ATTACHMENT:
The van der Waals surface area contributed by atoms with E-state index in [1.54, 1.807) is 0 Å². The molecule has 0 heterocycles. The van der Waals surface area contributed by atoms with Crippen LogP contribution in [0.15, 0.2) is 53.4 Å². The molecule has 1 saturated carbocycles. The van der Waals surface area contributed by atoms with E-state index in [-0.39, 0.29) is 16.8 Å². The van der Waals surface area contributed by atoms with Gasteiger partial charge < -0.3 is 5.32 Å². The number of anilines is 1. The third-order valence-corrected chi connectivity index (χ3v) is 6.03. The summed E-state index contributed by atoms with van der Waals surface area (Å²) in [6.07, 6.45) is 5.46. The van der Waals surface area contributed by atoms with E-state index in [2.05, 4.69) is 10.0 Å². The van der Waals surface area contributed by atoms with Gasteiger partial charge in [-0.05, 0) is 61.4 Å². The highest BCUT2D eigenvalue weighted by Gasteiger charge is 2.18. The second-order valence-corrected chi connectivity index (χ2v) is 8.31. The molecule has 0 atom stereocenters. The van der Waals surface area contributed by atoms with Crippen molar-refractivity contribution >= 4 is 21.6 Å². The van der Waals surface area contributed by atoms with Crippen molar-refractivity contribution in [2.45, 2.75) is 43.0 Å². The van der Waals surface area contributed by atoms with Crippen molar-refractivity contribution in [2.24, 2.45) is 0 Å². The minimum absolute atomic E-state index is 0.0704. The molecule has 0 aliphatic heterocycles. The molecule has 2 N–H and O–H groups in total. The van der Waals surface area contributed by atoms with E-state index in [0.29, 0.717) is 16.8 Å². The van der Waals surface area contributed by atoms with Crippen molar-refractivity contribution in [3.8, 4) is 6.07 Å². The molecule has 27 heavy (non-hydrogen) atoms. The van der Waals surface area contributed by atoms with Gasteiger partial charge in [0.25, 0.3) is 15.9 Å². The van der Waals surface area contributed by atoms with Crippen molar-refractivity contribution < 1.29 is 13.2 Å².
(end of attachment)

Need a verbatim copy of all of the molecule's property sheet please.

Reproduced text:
The van der Waals surface area contributed by atoms with E-state index in [1.54, 1.807) is 0 Å². The molecule has 0 heterocycles. The van der Waals surface area contributed by atoms with Crippen LogP contribution in [0.15, 0.2) is 53.4 Å². The molecule has 1 saturated carbocycles. The van der Waals surface area contributed by atoms with E-state index in [-0.39, 0.29) is 16.8 Å². The van der Waals surface area contributed by atoms with Gasteiger partial charge < -0.3 is 5.32 Å². The number of anilines is 1. The third-order valence-corrected chi connectivity index (χ3v) is 6.03. The summed E-state index contributed by atoms with van der Waals surface area (Å²) in [6.07, 6.45) is 5.46. The van der Waals surface area contributed by atoms with E-state index in [2.05, 4.69) is 10.0 Å². The van der Waals surface area contributed by atoms with Gasteiger partial charge in [-0.05, 0) is 61.4 Å². The highest BCUT2D eigenvalue weighted by Gasteiger charge is 2.18. The second-order valence-corrected chi connectivity index (χ2v) is 8.31. The molecule has 0 atom stereocenters. The van der Waals surface area contributed by atoms with Crippen molar-refractivity contribution >= 4 is 21.6 Å². The van der Waals surface area contributed by atoms with Crippen molar-refractivity contribution in [2.45, 2.75) is 43.0 Å². The van der Waals surface area contributed by atoms with Crippen molar-refractivity contribution in [2.24, 2.45) is 0 Å². The minimum absolute atomic E-state index is 0.0704. The molecule has 0 aliphatic heterocycles. The molecule has 2 N–H and O–H groups in total. The van der Waals surface area contributed by atoms with E-state index in [0.29, 0.717) is 16.8 Å². The van der Waals surface area contributed by atoms with Crippen molar-refractivity contribution in [3.8, 4) is 6.07 Å². The molecule has 27 heavy (non-hydrogen) atoms. The van der Waals surface area contributed by atoms with Gasteiger partial charge in [0.25, 0.3) is 15.9 Å². The van der Waals surface area contributed by atoms with Crippen molar-refractivity contribution < 1.29 is 13.2 Å².